When I switched districts for high school, I still kept in contact with quite a few them. And I remember, running into one, at a party. It had been a year or so since I had moved schools, and while we caught up on what had been going on, he mentioned how glad he was that we were still in touch. How much he thought I had changed from that first year we met. How different I was from the rather headstrong seventh-grader who swore a lot. How much more…well…Mormon I was.

Mind you, this is paraphrasing, and no, it didn’t sound as condescending as it does right now. But, in a way, it was. He had, in effect, admitted to distancing himself from me, because of my non-Mormon behavior; the difference he perceived between his religious beliefs, and what my behavior in seventh grade led him to believe were mine, had prevented us from having a significant, meaningful friendship at the time. But I had changed, and now we were compatible. I was worthy, now.

That was the conundrum I found myself in here. I didn’t buy into the religion of this place, and ultimately, I was judged unworthy of real investment. If I had changed, that might have changed. But, this time, I didn’t. I took a path, stepped out alone, and to my surprise, survived. That, for me, has to be enough.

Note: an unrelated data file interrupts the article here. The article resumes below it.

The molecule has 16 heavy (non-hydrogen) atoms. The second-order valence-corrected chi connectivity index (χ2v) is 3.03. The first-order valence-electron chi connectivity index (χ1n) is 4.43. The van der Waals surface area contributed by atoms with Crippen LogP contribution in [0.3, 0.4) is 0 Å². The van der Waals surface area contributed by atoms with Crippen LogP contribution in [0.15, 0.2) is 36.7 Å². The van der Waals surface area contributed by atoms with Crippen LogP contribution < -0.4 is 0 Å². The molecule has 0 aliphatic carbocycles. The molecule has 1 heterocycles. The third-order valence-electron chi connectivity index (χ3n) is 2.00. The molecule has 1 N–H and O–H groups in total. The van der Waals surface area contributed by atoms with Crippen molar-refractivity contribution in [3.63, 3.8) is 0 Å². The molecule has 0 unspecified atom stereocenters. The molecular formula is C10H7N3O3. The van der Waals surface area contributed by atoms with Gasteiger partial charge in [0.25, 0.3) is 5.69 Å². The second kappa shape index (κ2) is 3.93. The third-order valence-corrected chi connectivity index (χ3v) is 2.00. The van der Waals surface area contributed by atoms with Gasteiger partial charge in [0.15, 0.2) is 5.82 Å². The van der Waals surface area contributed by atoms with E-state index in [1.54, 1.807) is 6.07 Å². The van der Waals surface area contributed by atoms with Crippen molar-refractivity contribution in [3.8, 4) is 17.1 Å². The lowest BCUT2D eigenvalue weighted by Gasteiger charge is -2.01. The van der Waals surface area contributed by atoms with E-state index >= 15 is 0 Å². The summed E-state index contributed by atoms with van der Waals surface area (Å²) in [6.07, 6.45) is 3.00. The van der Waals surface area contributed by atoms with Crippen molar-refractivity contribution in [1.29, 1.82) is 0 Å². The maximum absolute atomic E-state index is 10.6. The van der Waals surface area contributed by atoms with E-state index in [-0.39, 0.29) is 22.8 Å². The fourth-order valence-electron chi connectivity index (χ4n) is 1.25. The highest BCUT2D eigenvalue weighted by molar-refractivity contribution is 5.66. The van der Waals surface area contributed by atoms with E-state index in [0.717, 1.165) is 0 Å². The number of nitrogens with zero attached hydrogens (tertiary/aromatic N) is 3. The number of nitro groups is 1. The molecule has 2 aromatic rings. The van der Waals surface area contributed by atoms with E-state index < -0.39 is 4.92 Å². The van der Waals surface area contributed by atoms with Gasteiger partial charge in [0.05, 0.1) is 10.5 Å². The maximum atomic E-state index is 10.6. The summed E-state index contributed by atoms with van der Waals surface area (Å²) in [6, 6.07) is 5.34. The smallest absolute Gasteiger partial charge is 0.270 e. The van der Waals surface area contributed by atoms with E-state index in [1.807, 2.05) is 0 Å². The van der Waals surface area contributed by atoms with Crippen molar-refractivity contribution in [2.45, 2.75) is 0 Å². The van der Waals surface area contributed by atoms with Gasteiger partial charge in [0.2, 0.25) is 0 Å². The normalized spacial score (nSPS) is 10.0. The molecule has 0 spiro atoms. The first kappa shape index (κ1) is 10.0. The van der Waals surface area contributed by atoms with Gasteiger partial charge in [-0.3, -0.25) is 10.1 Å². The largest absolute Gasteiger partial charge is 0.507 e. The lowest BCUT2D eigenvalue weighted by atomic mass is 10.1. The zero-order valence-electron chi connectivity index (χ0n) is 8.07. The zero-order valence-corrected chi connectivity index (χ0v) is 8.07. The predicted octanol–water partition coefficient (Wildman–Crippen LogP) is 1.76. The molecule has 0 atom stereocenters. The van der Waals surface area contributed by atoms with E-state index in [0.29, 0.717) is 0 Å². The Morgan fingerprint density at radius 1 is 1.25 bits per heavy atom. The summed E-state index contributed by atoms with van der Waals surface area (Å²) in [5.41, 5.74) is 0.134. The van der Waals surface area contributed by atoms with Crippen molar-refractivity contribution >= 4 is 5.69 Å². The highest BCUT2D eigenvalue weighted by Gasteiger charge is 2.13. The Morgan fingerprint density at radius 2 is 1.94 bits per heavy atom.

No, it isn’t what I had hoped for – the dream of open dialogue, learning from the exchange of different ideas, different opinions. I put my ideas out there, only to be cut down, to be made an example of. I hoped for feedback, for constructive criticism, for ways in which I could mix my hypotheses with the tenants they so dearly valued. Instead, I was told I wasn’t working hard enough, that my project lacked ambition and rigor. But, I guess I did enough. And, at this point, I’ll take it and mosey on my way.

In the end, I didn’t develop an ideology. But, I think I have a good idea. And, perhaps, in that respect, I not only reached my goal, but exceeded it. Because, you can always change an idea; and after all that I’ve been through, that, I think, is more important than anything else.

Bonus points to those who get that reference.